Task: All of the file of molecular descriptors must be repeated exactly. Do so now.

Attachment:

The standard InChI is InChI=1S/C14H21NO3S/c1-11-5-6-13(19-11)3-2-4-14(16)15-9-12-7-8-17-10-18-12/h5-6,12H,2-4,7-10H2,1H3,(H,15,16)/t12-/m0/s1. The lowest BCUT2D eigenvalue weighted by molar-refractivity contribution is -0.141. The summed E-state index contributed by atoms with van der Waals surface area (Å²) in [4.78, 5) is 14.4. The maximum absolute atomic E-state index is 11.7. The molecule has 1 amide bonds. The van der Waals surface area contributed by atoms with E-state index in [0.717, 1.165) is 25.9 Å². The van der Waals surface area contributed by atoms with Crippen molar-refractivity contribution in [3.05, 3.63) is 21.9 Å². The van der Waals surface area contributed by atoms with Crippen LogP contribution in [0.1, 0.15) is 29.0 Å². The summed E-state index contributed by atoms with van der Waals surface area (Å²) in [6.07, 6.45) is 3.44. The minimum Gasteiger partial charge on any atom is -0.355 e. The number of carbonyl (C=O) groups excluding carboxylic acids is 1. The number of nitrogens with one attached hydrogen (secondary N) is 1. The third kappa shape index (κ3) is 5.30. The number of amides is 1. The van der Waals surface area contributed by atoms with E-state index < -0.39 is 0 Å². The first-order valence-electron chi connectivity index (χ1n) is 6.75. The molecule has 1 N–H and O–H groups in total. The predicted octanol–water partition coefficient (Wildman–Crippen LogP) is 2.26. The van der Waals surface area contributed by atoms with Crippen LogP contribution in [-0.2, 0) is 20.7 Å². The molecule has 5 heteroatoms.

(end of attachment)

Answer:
The standard InChI is InChI=1S/C14H21NO3S/c1-11-5-6-13(19-11)3-2-4-14(16)15-9-12-7-8-17-10-18-12/h5-6,12H,2-4,7-10H2,1H3,(H,15,16)/t12-/m0/s1. The lowest BCUT2D eigenvalue weighted by molar-refractivity contribution is -0.141. The summed E-state index contributed by atoms with van der Waals surface area (Å²) in [4.78, 5) is 14.4. The maximum absolute atomic E-state index is 11.7. The molecule has 1 amide bonds. The van der Waals surface area contributed by atoms with E-state index in [0.717, 1.165) is 25.9 Å². The van der Waals surface area contributed by atoms with Crippen molar-refractivity contribution in [3.05, 3.63) is 21.9 Å². The van der Waals surface area contributed by atoms with Crippen LogP contribution in [0.1, 0.15) is 29.0 Å². The summed E-state index contributed by atoms with van der Waals surface area (Å²) in [6.07, 6.45) is 3.44. The minimum Gasteiger partial charge on any atom is -0.355 e. The number of carbonyl (C=O) groups excluding carboxylic acids is 1. The number of nitrogens with one attached hydrogen (secondary N) is 1. The third kappa shape index (κ3) is 5.30. The number of amides is 1. The van der Waals surface area contributed by atoms with E-state index < -0.39 is 0 Å². The first-order valence-electron chi connectivity index (χ1n) is 6.75. The molecule has 1 N–H and O–H groups in total. The predicted octanol–water partition coefficient (Wildman–Crippen LogP) is 2.26. The van der Waals surface area contributed by atoms with Crippen LogP contribution in [-0.2, 0) is 20.7 Å². The molecule has 5 heteroatoms.